If you look at the World Bank database’s website, there is a section under Data called Indicators. Scrolling down that page gets us to the section on those that apply to climate change:
|Access to electricity (% of population)||Investment in energy with private participation (current US$)|
|Agricultural irrigated land (% of total agricultural land)||Investment in telecoms with private participation (current US$)|
|Agricultural land (% of land area)||Investment in transport with private participation (current US$)|
|Agriculture, value added (% of GDP)||Investment in water and sanitation with private participation (current US$)|
|Annual freshwater withdrawals, total (billion cubic meters)||Land area where elevation is below 5 meters (% of total land area)|
|Cereal yield (kg per hectare)||Malnutrition prevalence, weight for age (% of children under 5)|
|CO2 emissions (kt)||Methane emissions (kt of CO2 equivalent)|
|CO2 emissions (metric tons per capita)||Mortality rate, under-5 (per 1,000 live births)|
|CPIA public sector management and institutions cluster average (1=low to 6=high)||Nitrous oxide emissions (thousand metric tons of CO2 equivalent)|
|Ease of doing business index (1=most business-friendly regulations)||Other greenhouse gas emissions, HFC, PFC and SF6 (thousand metric tons of CO2 equivalent)|
|Electric power consumption (kWh per capita)||Population growth (annual %)|
|Energy use (kg of oil equivalent per capita)||Population in urban agglomerations of more than 1 million (% of total population)|
|Energy use (kt of oil equivalent)||Population living in areas where elevation is below 5 meters (% of total population)|
|Foreign direct investment, net inflows (BoP, current US$)||Population, total|
|Forest area (% of land area)||Poverty headcount ratio at $1.25 a day (PPP) (% of population)|
|Forest area (sq. km)||Primary completion rate, total (% of relevant age group)|
|GDP (current US$)||Ratio of girls to boys in primary and secondary education (%)|
|GNI per capita, Atlas method (current US$)||Roads, paved (% of total roads)|
|Improved sanitation facilities (% of population with access)||Urban population|
|Improved water source, rural (% of rural population with access)||Urban population (% of total)|
|Improved water source, urban (% of urban population with access)|
At my last count this list included 41 indicators. I have often discussed the straightforward connections between a few of these and climate change, especially with regards to the IPAT identity (see almost all of my recent blogs, starting at the beginning of February). These have included carbon dioxide emissions, GDP, GNI, methane emissions, other greenhouse gases, population, and population growth. What about the rest? Why are they there?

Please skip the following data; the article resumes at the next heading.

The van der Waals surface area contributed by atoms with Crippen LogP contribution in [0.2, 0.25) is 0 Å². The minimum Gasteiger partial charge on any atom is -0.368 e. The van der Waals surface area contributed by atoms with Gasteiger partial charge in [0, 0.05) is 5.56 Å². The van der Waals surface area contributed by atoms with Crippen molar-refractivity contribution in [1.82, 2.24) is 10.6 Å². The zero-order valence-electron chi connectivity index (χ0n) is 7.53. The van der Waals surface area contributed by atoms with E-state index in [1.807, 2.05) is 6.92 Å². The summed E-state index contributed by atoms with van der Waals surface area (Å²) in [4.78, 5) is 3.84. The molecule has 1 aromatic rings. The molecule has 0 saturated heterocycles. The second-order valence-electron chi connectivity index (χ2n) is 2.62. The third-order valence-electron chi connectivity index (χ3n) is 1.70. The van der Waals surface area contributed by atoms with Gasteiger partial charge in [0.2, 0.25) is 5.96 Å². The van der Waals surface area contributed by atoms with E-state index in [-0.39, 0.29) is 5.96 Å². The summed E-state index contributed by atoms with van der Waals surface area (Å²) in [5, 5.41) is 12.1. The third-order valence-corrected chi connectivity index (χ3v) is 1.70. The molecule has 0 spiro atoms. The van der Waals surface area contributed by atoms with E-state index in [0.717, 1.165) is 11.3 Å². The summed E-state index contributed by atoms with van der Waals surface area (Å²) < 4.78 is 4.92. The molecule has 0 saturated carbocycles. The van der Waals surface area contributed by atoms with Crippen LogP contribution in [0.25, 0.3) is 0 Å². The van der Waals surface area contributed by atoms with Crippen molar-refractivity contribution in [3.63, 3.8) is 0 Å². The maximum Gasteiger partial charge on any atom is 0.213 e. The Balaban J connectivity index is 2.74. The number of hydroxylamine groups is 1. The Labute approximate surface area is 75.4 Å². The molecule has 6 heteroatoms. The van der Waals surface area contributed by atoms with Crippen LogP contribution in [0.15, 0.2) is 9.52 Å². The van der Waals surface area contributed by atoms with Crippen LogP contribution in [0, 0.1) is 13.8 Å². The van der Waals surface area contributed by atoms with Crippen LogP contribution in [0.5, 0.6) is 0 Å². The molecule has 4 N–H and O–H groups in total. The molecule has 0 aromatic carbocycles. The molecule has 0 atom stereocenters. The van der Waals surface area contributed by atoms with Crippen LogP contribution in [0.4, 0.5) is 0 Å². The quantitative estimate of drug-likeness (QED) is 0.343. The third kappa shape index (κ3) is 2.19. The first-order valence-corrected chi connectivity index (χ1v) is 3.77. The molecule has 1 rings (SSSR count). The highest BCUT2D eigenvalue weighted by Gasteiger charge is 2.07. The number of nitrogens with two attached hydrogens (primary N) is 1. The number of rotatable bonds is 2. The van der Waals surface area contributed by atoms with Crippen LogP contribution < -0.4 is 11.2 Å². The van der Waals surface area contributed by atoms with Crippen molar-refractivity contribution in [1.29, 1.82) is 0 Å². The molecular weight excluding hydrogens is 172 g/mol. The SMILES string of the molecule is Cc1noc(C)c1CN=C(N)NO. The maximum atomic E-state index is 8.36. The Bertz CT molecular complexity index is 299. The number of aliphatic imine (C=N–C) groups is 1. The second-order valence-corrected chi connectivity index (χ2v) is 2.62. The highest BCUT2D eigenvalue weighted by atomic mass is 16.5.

Are there any indicators missing, such as loss of diversity, desertification, frequency of extreme events such as flooding, fires, droughts, etc.?
I’m issuing a challenge worthy of the approaching Earth Day (April 22nd) – either select one of the indicators from above that is not part of the IPAT identity and write a comment that justifies its inclusion or identify and try to justify an indicator that you think is missing from the list.
To make this challenge more interesting I have opened this blog up to my students and have asked them to contribute comments. I have also “promised” them that the connection of some of these indicators to anthropogenic climate change will be part of their upcoming final exam. They can use any comment material that they desire (but they will not have computers available to them during the exam, so they’ll have to read up on the comments beforehand). Please help them by writing out your own thought process.
Bonus in honor of Earth Day: as you may know, I have profiles on both Facebook and Twitter (I hope you’re already following/liking both). For the next two weeks, I’m calling for your messages, comments and pictures. Tweet to me or post on the CCF Facebook about what you’re doing for Earth Day, what the holiday means to you, and/or just your favorite places, plants or animals that make our planet special. I will be looking out for your contributions and will post and link to them here. I look forward to seeing what you send my way!
Next week I’ll also be posting a list of Earth Day Events, both here in NYC and across the country. Feel free to comment here or through social media if you have any suggestions for that list.